VR film sets out to improve safety for horses and riders

10.01 | 13 June 2018 | | 3 comments


The British Horse Society has launched a new virtual reality film to raise awareness of the safety issues horse riders face on Britain’s roads.

The new film, which forms part of the BHS’ ongoing Dead Slow campaign, aims to give drivers first-hand experience of how it feels to be riding a horse when a car passes either too fast or too close.

The film also demonstrates what drivers experience when approaching a horse in a vehicle that is travelling too fast.

In the last scene, viewers are in a car with BBC Sport presenter Lizzie Greenwood-Hughes, who explains how to pass a horse in a safe manner.

The BHS’s Horse Accidents website shows that from November 2010 to March 2018 there were 2,902 road incidents involving horses – ranging from a near miss to a collision.

Since the website was launched, the BHS says there have been reports of 39 riders killed and 230 horses killed or euthanized because of their injuries. 85% of these incidents have been where a vehicle has passed too close or too fast.

Since the launch of the Dead Slow campaign in 2016, the BHS has been working with many organisations to educate drivers on how to pass horses safely.

The four Dead Slow campaign messages are designed to influence drivers and change their behaviour around horses:

  • Slow down to a maximum of 15mph
  • Be patient
  • Pass the horse wide and slow, giving at least a car’s width where possible
  • Drive slowly away

Alan Hiscox, director of safety at the BHS, said: “We believe that we can tell drivers how to behave around horses and they will forget; we can show them and they will remember – but if we involve them with our VR film they will understand.

“This film is groundbreaking and means we can go to any driving event and involve drivers in a unique way.”

The new film is being launched today at the Houses of Parliament in London.


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    As a motorcycle rider and B road lover I occasionally encounter horses though you can also anticipate their proximity if droppings are on the road. I pass them slowly and with a wide birth keeping my engine on low rpm and keep my noise level down after passing them. I once met a horse that went skittish long before I got close. It was safe for me to turn off the engine so I let it pass. One has to be particularly careful when children are being led as they are more likely to be startled and lack experience.

    Most (all) of my encounters have been pleasant and with mutual courtesy.

    You see we do listen..nice video.


    cbf600 rider, Sheffield
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    0

    We tend to accept that the car driver is always at fault when there is conflict between horses and vehicles. I have many friends that ride and I can say that horses like people are varied in their nature. Some are confident, some passive and some aggressive and other shy etc. Some horses take to the road naturally and are no problem but some are more nervous or inexperienced, just like some young and or inexperienced riders and either can create their own problems whenever a motor vehicle drives by or indeed comes anywhere near them. Some horses ans some riders should not be on the road at all being so inexperienced or not schooled sufficiently. That meaning both the horse and the rider.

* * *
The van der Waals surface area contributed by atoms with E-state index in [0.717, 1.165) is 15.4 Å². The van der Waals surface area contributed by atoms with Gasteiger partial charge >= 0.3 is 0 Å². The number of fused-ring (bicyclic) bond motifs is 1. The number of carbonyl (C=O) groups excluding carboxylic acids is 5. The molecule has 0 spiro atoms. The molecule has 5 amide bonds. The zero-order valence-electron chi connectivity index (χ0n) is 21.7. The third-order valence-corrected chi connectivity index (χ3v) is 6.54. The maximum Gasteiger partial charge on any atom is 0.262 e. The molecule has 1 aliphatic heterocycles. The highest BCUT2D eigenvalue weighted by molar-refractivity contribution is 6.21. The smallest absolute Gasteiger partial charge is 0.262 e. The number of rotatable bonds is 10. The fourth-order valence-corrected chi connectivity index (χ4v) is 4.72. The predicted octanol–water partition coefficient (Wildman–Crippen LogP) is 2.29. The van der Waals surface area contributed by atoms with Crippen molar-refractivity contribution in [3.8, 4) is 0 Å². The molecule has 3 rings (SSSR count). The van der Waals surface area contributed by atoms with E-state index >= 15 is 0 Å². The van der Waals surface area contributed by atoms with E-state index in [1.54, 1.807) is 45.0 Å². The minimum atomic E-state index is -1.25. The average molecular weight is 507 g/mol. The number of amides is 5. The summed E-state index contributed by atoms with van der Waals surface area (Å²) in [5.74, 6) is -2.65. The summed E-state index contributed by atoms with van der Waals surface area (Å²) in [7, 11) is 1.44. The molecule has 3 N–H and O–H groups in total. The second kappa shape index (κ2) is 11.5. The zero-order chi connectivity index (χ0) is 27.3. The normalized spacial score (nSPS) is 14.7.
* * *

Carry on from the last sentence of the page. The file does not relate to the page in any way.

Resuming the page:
So drivers should understand that the horse and the rider is like being a learner driver and having L plates on and therefore one should always make sure that they are passed safety without overdue concern.

    PS. I would suggest that a speed of 5 mph is required in order to pass with any degree of safety and to give as much safe space as is possible or to wait until more space is available and not pass closely. Possibly stopping and turning off the engine could help nervous horses or rider. Motorcycles with loud exhausts may need to stop and turn their engines off or just stop and be in tick over. It will only be for a few seconds no more and both can be on their own way.


    M.Worthington
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    --1

    BHS have tried to harness VR technology in a really positive way with this initiative. The tech is used to create an opportunity for generating understanding and empathy from the driver towards a ‘mode’ with which he or she may have no direct experience.

    Without getting close to upsetting the target group the film does help to illustrate the level of alarm that might be experienced by a rider suffering a close or quick pass. Following that with a call to action that’s both positive and achievable is another plus.

    It would be good to see more of this kind of approach whilst acknowledging the additional challenges of placing it in a setting that enables further learning and a chance to create real commitment towards changed behaviours.

    All good wishes to Alan and BHS for taking the project forward.


    Jeremy, Exeter
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    +5